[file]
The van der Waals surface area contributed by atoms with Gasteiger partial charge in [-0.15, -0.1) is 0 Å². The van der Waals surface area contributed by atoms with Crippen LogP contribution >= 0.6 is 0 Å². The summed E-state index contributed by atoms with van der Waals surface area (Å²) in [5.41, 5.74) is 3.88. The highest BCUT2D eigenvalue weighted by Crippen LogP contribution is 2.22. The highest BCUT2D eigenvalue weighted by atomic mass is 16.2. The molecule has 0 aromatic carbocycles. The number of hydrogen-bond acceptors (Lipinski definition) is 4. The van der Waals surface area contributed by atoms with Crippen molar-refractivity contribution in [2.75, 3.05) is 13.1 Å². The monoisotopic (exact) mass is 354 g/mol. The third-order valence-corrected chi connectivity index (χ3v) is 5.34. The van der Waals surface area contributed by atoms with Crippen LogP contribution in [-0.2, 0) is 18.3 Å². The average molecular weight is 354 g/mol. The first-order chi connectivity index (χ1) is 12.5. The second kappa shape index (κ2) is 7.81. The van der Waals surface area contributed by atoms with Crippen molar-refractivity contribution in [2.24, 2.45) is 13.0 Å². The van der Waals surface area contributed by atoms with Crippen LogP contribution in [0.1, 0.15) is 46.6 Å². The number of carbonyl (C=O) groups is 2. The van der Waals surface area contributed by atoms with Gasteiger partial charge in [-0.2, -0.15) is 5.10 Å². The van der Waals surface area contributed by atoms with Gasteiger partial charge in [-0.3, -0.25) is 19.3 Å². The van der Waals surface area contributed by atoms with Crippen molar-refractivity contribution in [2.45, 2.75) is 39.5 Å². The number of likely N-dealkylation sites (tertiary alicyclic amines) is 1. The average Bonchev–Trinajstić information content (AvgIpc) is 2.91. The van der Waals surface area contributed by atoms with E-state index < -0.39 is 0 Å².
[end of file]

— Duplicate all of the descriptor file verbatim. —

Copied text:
The van der Waals surface area contributed by atoms with Gasteiger partial charge in [-0.15, -0.1) is 0 Å². The van der Waals surface area contributed by atoms with Crippen LogP contribution >= 0.6 is 0 Å². The summed E-state index contributed by atoms with van der Waals surface area (Å²) in [5.41, 5.74) is 3.88. The highest BCUT2D eigenvalue weighted by Crippen LogP contribution is 2.22. The highest BCUT2D eigenvalue weighted by atomic mass is 16.2. The molecule has 0 aromatic carbocycles. The number of hydrogen-bond acceptors (Lipinski definition) is 4. The van der Waals surface area contributed by atoms with Crippen molar-refractivity contribution in [2.75, 3.05) is 13.1 Å². The monoisotopic (exact) mass is 354 g/mol. The third-order valence-corrected chi connectivity index (χ3v) is 5.34. The van der Waals surface area contributed by atoms with Crippen LogP contribution in [-0.2, 0) is 18.3 Å². The average molecular weight is 354 g/mol. The first-order chi connectivity index (χ1) is 12.5. The second kappa shape index (κ2) is 7.81. The van der Waals surface area contributed by atoms with Crippen molar-refractivity contribution in [2.24, 2.45) is 13.0 Å². The van der Waals surface area contributed by atoms with Crippen LogP contribution in [0.1, 0.15) is 46.6 Å². The number of carbonyl (C=O) groups is 2. The van der Waals surface area contributed by atoms with Gasteiger partial charge in [-0.2, -0.15) is 5.10 Å². The van der Waals surface area contributed by atoms with Gasteiger partial charge in [-0.3, -0.25) is 19.3 Å². The van der Waals surface area contributed by atoms with Crippen molar-refractivity contribution in [2.45, 2.75) is 39.5 Å². The number of likely N-dealkylation sites (tertiary alicyclic amines) is 1. The average Bonchev–Trinajstić information content (AvgIpc) is 2.91. The van der Waals surface area contributed by atoms with E-state index < -0.39 is 0 Å².